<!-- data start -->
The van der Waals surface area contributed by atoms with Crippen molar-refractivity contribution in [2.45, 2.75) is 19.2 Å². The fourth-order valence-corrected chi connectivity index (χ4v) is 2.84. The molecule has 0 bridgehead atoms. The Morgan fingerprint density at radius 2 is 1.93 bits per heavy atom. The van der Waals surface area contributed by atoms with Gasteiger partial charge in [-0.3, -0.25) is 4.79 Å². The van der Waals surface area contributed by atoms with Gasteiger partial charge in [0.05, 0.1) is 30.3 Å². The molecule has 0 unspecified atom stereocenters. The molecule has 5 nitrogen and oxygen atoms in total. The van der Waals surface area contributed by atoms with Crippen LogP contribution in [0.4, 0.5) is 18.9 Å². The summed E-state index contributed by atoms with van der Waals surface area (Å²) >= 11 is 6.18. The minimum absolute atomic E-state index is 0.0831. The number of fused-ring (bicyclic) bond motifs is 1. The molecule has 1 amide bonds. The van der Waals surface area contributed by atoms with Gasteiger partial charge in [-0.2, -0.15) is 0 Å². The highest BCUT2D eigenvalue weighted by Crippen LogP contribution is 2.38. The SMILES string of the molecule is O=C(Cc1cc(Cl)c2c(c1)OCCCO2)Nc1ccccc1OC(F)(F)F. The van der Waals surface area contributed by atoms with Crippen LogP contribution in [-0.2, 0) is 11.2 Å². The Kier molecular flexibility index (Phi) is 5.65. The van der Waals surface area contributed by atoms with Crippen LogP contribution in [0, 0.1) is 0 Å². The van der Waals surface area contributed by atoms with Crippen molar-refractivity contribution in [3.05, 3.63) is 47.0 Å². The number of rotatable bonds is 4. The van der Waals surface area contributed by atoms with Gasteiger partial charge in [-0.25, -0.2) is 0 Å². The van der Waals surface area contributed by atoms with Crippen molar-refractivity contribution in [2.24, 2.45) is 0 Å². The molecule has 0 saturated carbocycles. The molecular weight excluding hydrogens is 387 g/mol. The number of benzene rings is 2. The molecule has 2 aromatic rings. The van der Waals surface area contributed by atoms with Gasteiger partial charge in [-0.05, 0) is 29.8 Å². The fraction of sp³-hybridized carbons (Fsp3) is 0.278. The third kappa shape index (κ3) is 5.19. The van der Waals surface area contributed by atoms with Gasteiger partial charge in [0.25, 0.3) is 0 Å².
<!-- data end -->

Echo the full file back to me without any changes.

The van der Waals surface area contributed by atoms with Crippen molar-refractivity contribution in [2.45, 2.75) is 19.2 Å². The fourth-order valence-corrected chi connectivity index (χ4v) is 2.84. The molecule has 0 bridgehead atoms. The Morgan fingerprint density at radius 2 is 1.93 bits per heavy atom. The van der Waals surface area contributed by atoms with Gasteiger partial charge in [-0.3, -0.25) is 4.79 Å². The van der Waals surface area contributed by atoms with Gasteiger partial charge in [0.05, 0.1) is 30.3 Å². The molecule has 0 unspecified atom stereocenters. The molecule has 5 nitrogen and oxygen atoms in total. The van der Waals surface area contributed by atoms with Crippen LogP contribution in [0.4, 0.5) is 18.9 Å². The summed E-state index contributed by atoms with van der Waals surface area (Å²) >= 11 is 6.18. The minimum absolute atomic E-state index is 0.0831. The number of fused-ring (bicyclic) bond motifs is 1. The molecule has 1 amide bonds. The van der Waals surface area contributed by atoms with Gasteiger partial charge in [-0.2, -0.15) is 0 Å². The highest BCUT2D eigenvalue weighted by Crippen LogP contribution is 2.38. The SMILES string of the molecule is O=C(Cc1cc(Cl)c2c(c1)OCCCO2)Nc1ccccc1OC(F)(F)F. The van der Waals surface area contributed by atoms with Crippen LogP contribution in [-0.2, 0) is 11.2 Å². The Kier molecular flexibility index (Phi) is 5.65. The van der Waals surface area contributed by atoms with Crippen LogP contribution in [0, 0.1) is 0 Å². The van der Waals surface area contributed by atoms with Crippen molar-refractivity contribution in [3.05, 3.63) is 47.0 Å². The number of rotatable bonds is 4. The van der Waals surface area contributed by atoms with Gasteiger partial charge in [-0.25, -0.2) is 0 Å². The van der Waals surface area contributed by atoms with Crippen molar-refractivity contribution in [2.24, 2.45) is 0 Å². The molecule has 0 saturated carbocycles. The molecular weight excluding hydrogens is 387 g/mol. The number of benzene rings is 2. The molecule has 2 aromatic rings. The van der Waals surface area contributed by atoms with Gasteiger partial charge in [-0.05, 0) is 29.8 Å². The fraction of sp³-hybridized carbons (Fsp3) is 0.278. The third kappa shape index (κ3) is 5.19. The van der Waals surface area contributed by atoms with Gasteiger partial charge in [0.25, 0.3) is 0 Å².